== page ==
The good news about the Affordable Care Act (ACA) is that more patients should have insurance coverage and seek care from physicians. The bad news is that some practices may need to turn away patients due to the fact that they are “closed” to new patients or patients will have long waits for initial appointments. The Medscape Multispecialty e-Newsletter recently offered some good advice to physicians who may be swamped with these new patients — who will have very high deductible insurance plans. They suggest physicians:
• Adopt advanced access scheduling to see patients when they want to be seen. Offer an “open” schedule for some visit slots or perhaps most of the day to permit patients to be accommodated as they call for an appointment. This involves evaluating the volume of patient access requests on a daily basis and ensuring these requests can be accommodated. The extent of open slots is also dependent on the physician’s specialty.
• If a practice has the capacity to accept new patients, ensure you are geared to take calls and online requests from new patients seeking an appointment. Train employees to use a script to effectively direct patients to other physicians in your practice if your schedule is full. This will ensure your group will not lose patients to competitors in your market.
• Consider scheduling established patients only 12 weeks out and use the appointment recall function of your practice management system to schedule patients for visits beyond this timeline. This frees up the schedule to accommodate new patient demand and vastly reduces the time and staff resources to handle reschedules of pre-booked appointments, which often exceed 30% — and will probably increase under ACA.
What Can You Do to Educate the New Patients?
Patients are understandably confused regarding the insurance exchanges. Health insurance is complicated, and the questions patients may have will consume more time than you have to offer in the exam room. Here are the types of questions physicians are receiving from patients — and suggestions on how to best handle them:
Q. My employer is no longer offering insurance, and I have been sent to the exchange. Which plans are you on so I can continue to be seen by you?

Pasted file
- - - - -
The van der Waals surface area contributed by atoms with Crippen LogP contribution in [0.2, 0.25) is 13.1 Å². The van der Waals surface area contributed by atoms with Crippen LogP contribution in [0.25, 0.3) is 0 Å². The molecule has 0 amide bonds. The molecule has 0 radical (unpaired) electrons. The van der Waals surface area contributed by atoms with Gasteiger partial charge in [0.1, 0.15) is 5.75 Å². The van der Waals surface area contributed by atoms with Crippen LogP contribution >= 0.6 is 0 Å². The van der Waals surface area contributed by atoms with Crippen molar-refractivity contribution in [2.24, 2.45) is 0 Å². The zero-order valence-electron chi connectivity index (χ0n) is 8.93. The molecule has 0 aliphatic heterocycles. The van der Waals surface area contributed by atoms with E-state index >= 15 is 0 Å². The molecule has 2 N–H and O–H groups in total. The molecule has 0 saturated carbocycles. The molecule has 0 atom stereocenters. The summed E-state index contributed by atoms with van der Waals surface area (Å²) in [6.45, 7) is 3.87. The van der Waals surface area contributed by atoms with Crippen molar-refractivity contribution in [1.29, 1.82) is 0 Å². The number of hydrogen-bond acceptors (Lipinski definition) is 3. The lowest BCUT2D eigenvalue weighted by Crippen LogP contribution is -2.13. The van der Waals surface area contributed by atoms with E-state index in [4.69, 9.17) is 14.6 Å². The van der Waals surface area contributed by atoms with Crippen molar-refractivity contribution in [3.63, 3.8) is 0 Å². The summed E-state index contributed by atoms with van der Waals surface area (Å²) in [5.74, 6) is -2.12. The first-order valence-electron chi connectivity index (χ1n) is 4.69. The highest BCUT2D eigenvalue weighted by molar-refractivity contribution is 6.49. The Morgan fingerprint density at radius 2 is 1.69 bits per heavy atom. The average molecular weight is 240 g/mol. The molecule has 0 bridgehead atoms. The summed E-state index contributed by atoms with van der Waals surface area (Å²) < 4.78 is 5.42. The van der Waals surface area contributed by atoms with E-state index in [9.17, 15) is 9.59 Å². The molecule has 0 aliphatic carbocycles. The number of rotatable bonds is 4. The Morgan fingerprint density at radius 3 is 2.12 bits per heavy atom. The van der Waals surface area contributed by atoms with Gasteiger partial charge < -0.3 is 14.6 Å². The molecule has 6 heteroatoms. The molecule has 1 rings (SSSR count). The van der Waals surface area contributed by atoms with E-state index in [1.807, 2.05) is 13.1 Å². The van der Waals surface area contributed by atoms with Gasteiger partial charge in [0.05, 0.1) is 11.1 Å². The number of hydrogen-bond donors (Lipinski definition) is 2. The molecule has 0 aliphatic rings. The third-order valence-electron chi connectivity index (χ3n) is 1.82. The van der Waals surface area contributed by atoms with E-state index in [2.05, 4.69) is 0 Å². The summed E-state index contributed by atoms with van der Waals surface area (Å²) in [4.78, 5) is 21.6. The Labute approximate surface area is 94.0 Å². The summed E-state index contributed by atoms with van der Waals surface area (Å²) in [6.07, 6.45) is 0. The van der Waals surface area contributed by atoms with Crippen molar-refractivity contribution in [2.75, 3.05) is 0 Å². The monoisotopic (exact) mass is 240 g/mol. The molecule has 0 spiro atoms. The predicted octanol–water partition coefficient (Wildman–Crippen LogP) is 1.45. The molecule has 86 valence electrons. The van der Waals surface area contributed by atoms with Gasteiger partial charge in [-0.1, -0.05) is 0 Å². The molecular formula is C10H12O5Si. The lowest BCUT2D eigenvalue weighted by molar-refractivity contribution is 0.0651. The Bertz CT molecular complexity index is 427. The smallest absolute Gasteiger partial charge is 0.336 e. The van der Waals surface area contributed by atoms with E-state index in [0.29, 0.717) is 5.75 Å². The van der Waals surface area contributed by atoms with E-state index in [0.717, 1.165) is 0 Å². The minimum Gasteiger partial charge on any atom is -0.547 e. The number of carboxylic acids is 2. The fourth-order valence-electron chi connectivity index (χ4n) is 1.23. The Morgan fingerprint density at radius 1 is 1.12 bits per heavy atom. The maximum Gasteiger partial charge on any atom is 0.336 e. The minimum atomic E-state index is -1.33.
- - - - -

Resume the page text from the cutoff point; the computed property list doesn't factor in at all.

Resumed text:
Q. Do you think I should sign up for a Bronze plan or a Platinum plan? Important they understand they will be responsible for over $6,000 for individuals and over $12,000 for families.
Q. Will you offer a self-pay discount if I sign up for a high-deductible plan? Another important consideration.
Q. Has the payer notified you of any changes to their physician network? I want to be sure I can still have you as my doctor.
To respond to these questions, it’s vital to have determined the answers to the payer-related questions posed above. If you don’t know which payers are part of your exchange — and whether you’re involved with them — you won’t be able to serve as a resource for these patients. Identify financial counselors in your practice who can take the telephone questions, electronic messages, or in-person queries from patients related to their health plans, coverage terms and your self-pay policies.
Identify the patient navigators in your area who are assisting patients with the exchange enrollment process and refer patients to them with questions regarding exchange plans. You can get a listing of support in your community from the federal website.
Develop a Q&A sheet or brochure of the most common questions patients are asking and post it on your website, with a link to your state exchange or the federal exchange. Revise your financial policy to ensure that patients understand common terms, such as “copayment,” “coinsurance,” and “deductible.” Define in yourpolicy — the money that will be collected at the point of care when patients present for their visit.
The health plans provided on the exchanges offer a cafeteria of menu options related to patient premium and out-of-pocket obligations. The key to business survival in this changing world of health plans is based on three critical points:
(1). Make sure you understand the exchange plan details and know what you will be paid.
(2). Your new patients understand their payment obligations and how to interact with your practice.
(3). Your practice is ready and can handle the new patient volumes.
Above all, make sure you receive the reimbursements you expect — and deserve